Seeso Comedy Fans React With Dismay, Sarcasm After NBCU Announces Service’s Shutdown

Seeso - Cyanide and Happiness Show
Courtesy of Explosm

Subscribers of NBCUniversal’s Seeso — even if they were few in number — aren’t happy that the Peacock is saying “seeya later” to the comedy streaming service it launched just a year and a half ago.

On Wednesday, Seeso announced it was shutting down by the end of the year. The service, which cost $3.99 per month, has featured some 2,000 hours of comedy content, all past seasons and current-season episodes of “Saturday Night Live.”

Reactions to the news of Seeso’s shutdown ran the gamut from sad to irate, and from grateful to snarky.

“Hey, thanks for getting Mbmbam and HarmonQuest out there. No regrets,” Alex Paciga wrote in a post on Seeso’s Facebook page. Those are references to Seeso originals “My Brother, My Brother and Me,” based on the podcast by the three McElroy brothers from West Virginia, and “HarmonQuest,” a live-action/animated hybrid series from “Community” creator Dan Harmon with a cast who act out fantasy role-playing adventures.

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Another user, Nate Randolph, posted on Facebook: “NOOOO I’m gonna miss you guys. Seriously y’all did something new and it was fantastic. Thanks for the good times.”

Others weren’t as charitable. “To think that we’ll never see a world where SeeSo gets a useable [sic] interface that allows me to find what I want quickly and easily,” mused Tom Larney. And one Twitter user played “I told you so,” commenting: “Who’d have thought an attempt to do another Netflix but with a way dumber name wouldn’t work out?( Apart from pretty much everyone)”.

Seeso’s originals lineup, in addition to “My Brother, My Brother and Me” and “HarmonQuest,” included “Bajillion Dollar Propertie$,” “The Cyanide & Happiness Show,” “Big Jay Oakerson’s What’s Your F@%King Deal?!” and “Take My Wife” about a young, married lesbian couple who host an underground stand-up comedy showcase. Additional TV show content on the service included episodes of “The Tonight Show Starring Jimmy Fallon,” “Late Night with Seth Meyers,” “Monty Python’s Flying Circue,” “Parks and Recreation,” “30 Rock,” and both the U.K. and U.S. versions of “The Office.”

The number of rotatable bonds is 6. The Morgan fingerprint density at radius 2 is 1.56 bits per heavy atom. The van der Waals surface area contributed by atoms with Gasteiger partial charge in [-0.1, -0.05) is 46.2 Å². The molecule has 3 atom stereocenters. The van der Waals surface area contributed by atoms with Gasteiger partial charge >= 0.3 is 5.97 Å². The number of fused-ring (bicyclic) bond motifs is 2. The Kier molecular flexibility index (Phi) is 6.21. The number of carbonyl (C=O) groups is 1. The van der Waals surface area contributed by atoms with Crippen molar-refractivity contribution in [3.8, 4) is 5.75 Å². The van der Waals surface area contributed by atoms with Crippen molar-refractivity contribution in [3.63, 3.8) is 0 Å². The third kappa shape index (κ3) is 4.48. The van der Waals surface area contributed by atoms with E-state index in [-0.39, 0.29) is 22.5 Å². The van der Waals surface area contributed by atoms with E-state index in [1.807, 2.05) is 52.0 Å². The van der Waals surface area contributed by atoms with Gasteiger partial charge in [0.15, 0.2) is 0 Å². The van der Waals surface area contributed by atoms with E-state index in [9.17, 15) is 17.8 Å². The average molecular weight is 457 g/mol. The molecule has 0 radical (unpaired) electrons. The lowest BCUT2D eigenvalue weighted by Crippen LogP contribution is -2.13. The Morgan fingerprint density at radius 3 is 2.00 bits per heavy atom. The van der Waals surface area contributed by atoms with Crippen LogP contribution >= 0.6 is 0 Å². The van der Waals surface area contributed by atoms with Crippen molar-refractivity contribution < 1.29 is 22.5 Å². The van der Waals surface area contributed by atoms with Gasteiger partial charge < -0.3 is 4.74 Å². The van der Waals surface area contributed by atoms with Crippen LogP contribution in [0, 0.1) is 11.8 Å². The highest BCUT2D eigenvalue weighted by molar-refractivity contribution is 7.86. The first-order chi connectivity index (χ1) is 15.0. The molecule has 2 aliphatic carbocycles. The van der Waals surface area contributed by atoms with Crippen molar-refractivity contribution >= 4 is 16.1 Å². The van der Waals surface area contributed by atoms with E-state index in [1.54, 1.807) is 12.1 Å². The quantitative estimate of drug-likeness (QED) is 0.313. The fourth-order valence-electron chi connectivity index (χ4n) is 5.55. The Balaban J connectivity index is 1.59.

Four original Seeso series — “HarmonQuest,” “My Brother, My Brother and Me,” “Hidden America with Jonah Ray” and “The Cyanide and Happiness Show” — are now available on VRV, the streaming service operated by Ellation (a division of AT&T/Chernin Group’s Otter Media).

According to VRV, the second season of “HarmonQuest” will premiere exclusively on VRV Select on Sept. 15. VRV Select is a curated collection of content available as part of VRV’s Combo Pack, priced at $9.99 per month.

As for “SNL,” which had been a big part of Seeso’s appeal, the service had a nonexclusive license to the show’s episodes — but full episodes of seasons 6 through 29 are unavailable on any other streaming service. Currently, NBC.com offers full episodes of season 42 for free and Hulu subscribers have access to “SNL” season 1-5 and 30-42. (An NBC rep was unable to provide details on what the plans are for the seasons that were available only through Seeso.)

NBCU has never released subscriber numbers for Seeso. But the subscription VOD service has amassed relatively small social-media followings, with 53,000 Facebook fans and 16,000 on Twitter.

NBCU Digital Enterprises exec Evan Shapiro, who had overseen Seeso, exited earlier this year. When he unveiled Seeso in October 2015, Shapiro had expressed confidence that the subscription VOD upstart could carve out a successful comedy niche against general-entertainment players Netflix, Hulu and Amazon Prime. Comedy is “the most popular genre out there by a long stretch,” he told reporters, “by a Secretariat stretch.”

Pictured above: “The Cyanide and Happiness Show” from Explosm

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  1. “an attempt at doing another Netflix”, that sounds like a very informed and well thought opinion, right there…

  2. Jacques Strappe says:

    Cable or streaming services devoted to niche-y comedies only doesn’t even sound like a sound business strategy.. These network executives just can’t be objective about their own content in the broader mass market where competition is insanely brutal and overwhelming in scope for consumers. As more of these specialized streaming services pop up, it makes the broader and much larger content offerings of Netflix, Amazon and Hulu more appealing, less confusing and probably more economical in the long run for most consumers.

  3. caitfc says:

    Better to be a ‘channel’ on an existing platform, such as Hulu or YouTube, than a stand-alone. Or sell via micropayment per view/content.

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